12 November 2020Best Practices
If we are going to make progress on the triple bottom line of people, planet and profit, then embracing sustainable practices has to be a prime concern. Is it really the difficult balancing act people claim it to be?
Sustainability is the word on many people’s lips these days. From sustainable fashion and products to living in a more sustainable way, it is hard to escape from its ubiquity. Nor should we try to. If our aim is to achieve the triple bottom line – people, planet and profit – it is clear that exploiting limited resources and labour is not going to cut it.
Big business, however, has lagged behind in embracing sustainability. Echoing the thoughts of economist Milton Friedman that a business is only in the business of profit, some believe that you can have sustainability or profits but not both. Meanwhile, it is still commonplace to chase short-term results and incentivise CEOs with massive pay packets for delivering big bucks to shareholders at the expense of everything else.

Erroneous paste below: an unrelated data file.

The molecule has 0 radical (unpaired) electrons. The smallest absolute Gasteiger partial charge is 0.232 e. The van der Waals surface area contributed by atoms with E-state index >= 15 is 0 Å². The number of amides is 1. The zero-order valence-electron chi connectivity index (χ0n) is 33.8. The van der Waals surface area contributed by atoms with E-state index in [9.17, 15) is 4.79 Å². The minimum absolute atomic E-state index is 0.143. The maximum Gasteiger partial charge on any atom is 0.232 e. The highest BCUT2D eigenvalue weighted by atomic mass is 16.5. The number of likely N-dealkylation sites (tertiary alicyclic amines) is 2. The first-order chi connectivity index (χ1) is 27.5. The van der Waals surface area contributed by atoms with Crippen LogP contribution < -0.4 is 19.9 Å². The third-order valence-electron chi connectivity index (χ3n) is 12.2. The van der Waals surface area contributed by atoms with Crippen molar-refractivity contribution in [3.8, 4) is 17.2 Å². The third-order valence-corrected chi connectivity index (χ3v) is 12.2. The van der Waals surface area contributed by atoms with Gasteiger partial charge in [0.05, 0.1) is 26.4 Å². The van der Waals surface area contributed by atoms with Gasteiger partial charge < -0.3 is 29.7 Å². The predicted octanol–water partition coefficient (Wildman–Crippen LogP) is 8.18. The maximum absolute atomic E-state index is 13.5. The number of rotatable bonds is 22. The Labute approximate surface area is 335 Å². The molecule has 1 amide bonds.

Times are changing with the recognition that businesses which make sustainability a core strategic objective tend to perform better financially. It’s not simply a theoretical concept either; there is plenty of mounting evidence to back this up. This includes a University of Oxford meta-study which reviewed 200 sources and found that, in 90% of cases, good sustainable practices lower the cost of capital. Few people know this better than Tensie Whelan, the director of the NYU Stern Center for Sustainable Business. A leader in establishing the business case for sustainability, she is now in a position to push for change through a project called ROSI, the Return on Sustainability Investing.